The Good Place hit the ground running in its season 4 premiere, going higher, further and faster by poking fun at the Captain Marvel backlash. Created by Michael Schur the comedy series originally followed Eleanor Shellstrop as she awoke in the afterlife. Realizing that she'd been mistakenly placed in the titular Good Place rather than The Bad Place, season 1 saw her attempt to keep her secret, while simultaneously trying to become a person worthy of her new utopian home.
Three seasons of huge twists, ethical explorations, and frequent premise upheavals later, and the show has fully settled into an ensemble piece. The rest of the self-declared "Soul Squad" is comprised of Tahani, Jason, Michael, Chidi, and the all-powerful Janet, and The Good Place is now in its fourth and final season. Picking up right where season 3 left off, the group must prove that the Good Place/Bad Place points system is fundamentally flawed, in order to spare trillions of souls from eternal damnation.
As per the rules of the experiment, the group has to oversee an afterlife neighborhood of their own and guide four newly deceased residents towards self-improvement. Unfortunately, they were carefully chosen by The Bad Place to truly test the protagonists. Enter Brent Norwalk, materials business owner that specializes in everything (except steel, that's a sucker's game). Brent turned out to be the kind of guy who saw death as a relief because, back on Earth, a journalist was starting to question his female employees. Without even waiting to learn which afterlife he'd ended up in, he went into an unprovoked tirade about how he couldn't possibly be racist due to his dentist being a black woman. Upon meeting Janet, he immediately assumed she was a secretary. "Not a secretary," the extradimensional being replied, offering another variation on her catchphrase. Brent, however, took this to be another PC thing. "Fine. Executive Assistant," he replied. "Here we go with all the 'terms' we got to learn, right? Vice President of Helping! Captain Marvel!"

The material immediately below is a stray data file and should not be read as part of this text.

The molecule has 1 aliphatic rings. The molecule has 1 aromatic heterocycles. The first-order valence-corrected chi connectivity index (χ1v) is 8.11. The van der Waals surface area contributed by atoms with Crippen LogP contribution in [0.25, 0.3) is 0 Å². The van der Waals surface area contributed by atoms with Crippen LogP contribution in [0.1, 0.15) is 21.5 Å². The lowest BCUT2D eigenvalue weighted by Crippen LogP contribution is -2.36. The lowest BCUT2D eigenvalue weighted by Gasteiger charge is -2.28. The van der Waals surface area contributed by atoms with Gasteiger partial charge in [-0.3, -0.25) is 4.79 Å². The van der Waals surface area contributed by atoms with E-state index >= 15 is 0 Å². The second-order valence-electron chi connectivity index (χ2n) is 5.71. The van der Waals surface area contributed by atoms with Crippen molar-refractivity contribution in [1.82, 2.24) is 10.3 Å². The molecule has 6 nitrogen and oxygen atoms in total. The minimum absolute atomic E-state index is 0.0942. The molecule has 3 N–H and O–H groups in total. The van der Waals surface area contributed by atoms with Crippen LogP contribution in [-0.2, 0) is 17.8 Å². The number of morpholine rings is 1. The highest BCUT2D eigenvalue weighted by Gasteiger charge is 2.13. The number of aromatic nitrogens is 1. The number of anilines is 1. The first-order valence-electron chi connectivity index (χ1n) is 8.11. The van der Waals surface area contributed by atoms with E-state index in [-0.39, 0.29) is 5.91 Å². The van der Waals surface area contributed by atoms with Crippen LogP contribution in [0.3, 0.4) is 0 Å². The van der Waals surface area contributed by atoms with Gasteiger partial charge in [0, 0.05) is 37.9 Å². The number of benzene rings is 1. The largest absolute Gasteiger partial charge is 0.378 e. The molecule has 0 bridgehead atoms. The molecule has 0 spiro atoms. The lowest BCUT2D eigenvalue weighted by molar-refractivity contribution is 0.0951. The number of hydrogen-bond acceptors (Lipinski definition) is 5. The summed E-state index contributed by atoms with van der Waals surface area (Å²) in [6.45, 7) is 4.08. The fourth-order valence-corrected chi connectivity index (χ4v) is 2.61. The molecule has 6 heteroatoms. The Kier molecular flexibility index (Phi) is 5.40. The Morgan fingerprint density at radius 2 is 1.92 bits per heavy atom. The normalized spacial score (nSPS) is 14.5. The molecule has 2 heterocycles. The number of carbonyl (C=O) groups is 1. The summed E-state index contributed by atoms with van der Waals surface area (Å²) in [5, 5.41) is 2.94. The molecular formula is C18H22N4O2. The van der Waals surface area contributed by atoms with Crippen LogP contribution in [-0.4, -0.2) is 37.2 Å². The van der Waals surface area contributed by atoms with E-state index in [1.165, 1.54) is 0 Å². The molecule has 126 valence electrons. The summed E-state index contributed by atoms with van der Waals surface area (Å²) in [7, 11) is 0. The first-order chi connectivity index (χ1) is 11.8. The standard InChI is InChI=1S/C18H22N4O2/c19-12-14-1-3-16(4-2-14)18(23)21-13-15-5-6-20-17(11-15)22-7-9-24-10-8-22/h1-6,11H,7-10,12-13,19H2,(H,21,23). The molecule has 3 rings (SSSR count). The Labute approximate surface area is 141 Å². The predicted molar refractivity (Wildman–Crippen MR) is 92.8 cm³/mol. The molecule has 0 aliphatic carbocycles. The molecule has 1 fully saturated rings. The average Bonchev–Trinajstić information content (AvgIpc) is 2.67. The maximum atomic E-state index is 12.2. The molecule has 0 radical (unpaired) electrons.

Brent is the perfect representation of those who don't so much critique the movie but rage against the perceived "SJW" nature of a female superhero and even about a social media image of Brie Larson holding Mjolnir. Ignoring the fact that Captain Marvel is a character with decades of history rather than simply a term to learn, the kicker is that even Michael, a demon who spent eons torturing people and is nowhere close to understanding humanity, knows not to wade into such pools and rebuffed having any association with him.
Eleanor herself, even after improving, is hardly the embodiment of pure goodness - often letting her own self-proclaimed "Arizona Dirtbag" ways shine through. Yet even she could only meet Brent's ways with eye-rolls. The reference is rather timely, given the recent news that Marvel CEO Ike Perlmutter objected to making female-led movies like Captain Marvel. Given the show's love of pop culture references, it'll no doubt be the first of many such quips fans should expect from each remaining episode of The Good Place.